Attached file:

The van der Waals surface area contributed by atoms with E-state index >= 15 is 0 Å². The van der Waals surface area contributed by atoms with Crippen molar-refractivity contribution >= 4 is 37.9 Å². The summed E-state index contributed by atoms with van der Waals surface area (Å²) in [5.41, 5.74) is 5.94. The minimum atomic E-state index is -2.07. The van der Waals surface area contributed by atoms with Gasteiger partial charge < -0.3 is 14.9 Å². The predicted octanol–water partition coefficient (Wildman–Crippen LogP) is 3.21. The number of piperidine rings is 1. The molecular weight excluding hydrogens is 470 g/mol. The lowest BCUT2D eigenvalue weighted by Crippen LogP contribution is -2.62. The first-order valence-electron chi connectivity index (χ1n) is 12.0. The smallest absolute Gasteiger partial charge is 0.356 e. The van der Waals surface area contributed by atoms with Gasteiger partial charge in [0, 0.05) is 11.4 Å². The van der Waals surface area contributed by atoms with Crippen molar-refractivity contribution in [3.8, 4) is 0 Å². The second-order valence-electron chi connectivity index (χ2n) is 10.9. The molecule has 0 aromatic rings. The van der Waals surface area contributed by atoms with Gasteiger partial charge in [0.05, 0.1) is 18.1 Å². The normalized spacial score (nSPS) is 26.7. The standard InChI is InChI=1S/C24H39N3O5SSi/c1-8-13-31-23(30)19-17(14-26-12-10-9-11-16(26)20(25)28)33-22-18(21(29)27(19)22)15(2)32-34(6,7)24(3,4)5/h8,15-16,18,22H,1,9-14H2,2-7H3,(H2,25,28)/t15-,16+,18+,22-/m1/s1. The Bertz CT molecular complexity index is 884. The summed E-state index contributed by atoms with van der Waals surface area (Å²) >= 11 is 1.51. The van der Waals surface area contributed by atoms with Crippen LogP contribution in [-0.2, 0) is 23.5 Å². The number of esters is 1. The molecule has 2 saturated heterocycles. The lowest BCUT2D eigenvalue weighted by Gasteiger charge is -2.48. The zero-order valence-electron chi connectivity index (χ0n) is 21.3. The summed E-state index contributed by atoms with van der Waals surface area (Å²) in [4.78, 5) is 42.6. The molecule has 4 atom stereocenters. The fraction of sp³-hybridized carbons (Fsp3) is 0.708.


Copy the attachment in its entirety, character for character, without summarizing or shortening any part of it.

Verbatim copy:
The van der Waals surface area contributed by atoms with E-state index >= 15 is 0 Å². The van der Waals surface area contributed by atoms with Crippen molar-refractivity contribution >= 4 is 37.9 Å². The summed E-state index contributed by atoms with van der Waals surface area (Å²) in [5.41, 5.74) is 5.94. The minimum atomic E-state index is -2.07. The van der Waals surface area contributed by atoms with Gasteiger partial charge < -0.3 is 14.9 Å². The predicted octanol–water partition coefficient (Wildman–Crippen LogP) is 3.21. The number of piperidine rings is 1. The molecular weight excluding hydrogens is 470 g/mol. The lowest BCUT2D eigenvalue weighted by Crippen LogP contribution is -2.62. The first-order valence-electron chi connectivity index (χ1n) is 12.0. The smallest absolute Gasteiger partial charge is 0.356 e. The van der Waals surface area contributed by atoms with Gasteiger partial charge in [0, 0.05) is 11.4 Å². The van der Waals surface area contributed by atoms with Crippen molar-refractivity contribution in [3.8, 4) is 0 Å². The second-order valence-electron chi connectivity index (χ2n) is 10.9. The molecule has 0 aromatic rings. The van der Waals surface area contributed by atoms with Gasteiger partial charge in [0.05, 0.1) is 18.1 Å². The normalized spacial score (nSPS) is 26.7. The standard InChI is InChI=1S/C24H39N3O5SSi/c1-8-13-31-23(30)19-17(14-26-12-10-9-11-16(26)20(25)28)33-22-18(21(29)27(19)22)15(2)32-34(6,7)24(3,4)5/h8,15-16,18,22H,1,9-14H2,2-7H3,(H2,25,28)/t15-,16+,18+,22-/m1/s1. The Bertz CT molecular complexity index is 884. The summed E-state index contributed by atoms with van der Waals surface area (Å²) >= 11 is 1.51. The van der Waals surface area contributed by atoms with Crippen LogP contribution in [-0.2, 0) is 23.5 Å². The number of esters is 1. The molecule has 2 saturated heterocycles. The lowest BCUT2D eigenvalue weighted by Gasteiger charge is -2.48. The zero-order valence-electron chi connectivity index (χ0n) is 21.3. The summed E-state index contributed by atoms with van der Waals surface area (Å²) in [4.78, 5) is 42.6. The molecule has 4 atom stereocenters. The fraction of sp³-hybridized carbons (Fsp3) is 0.708.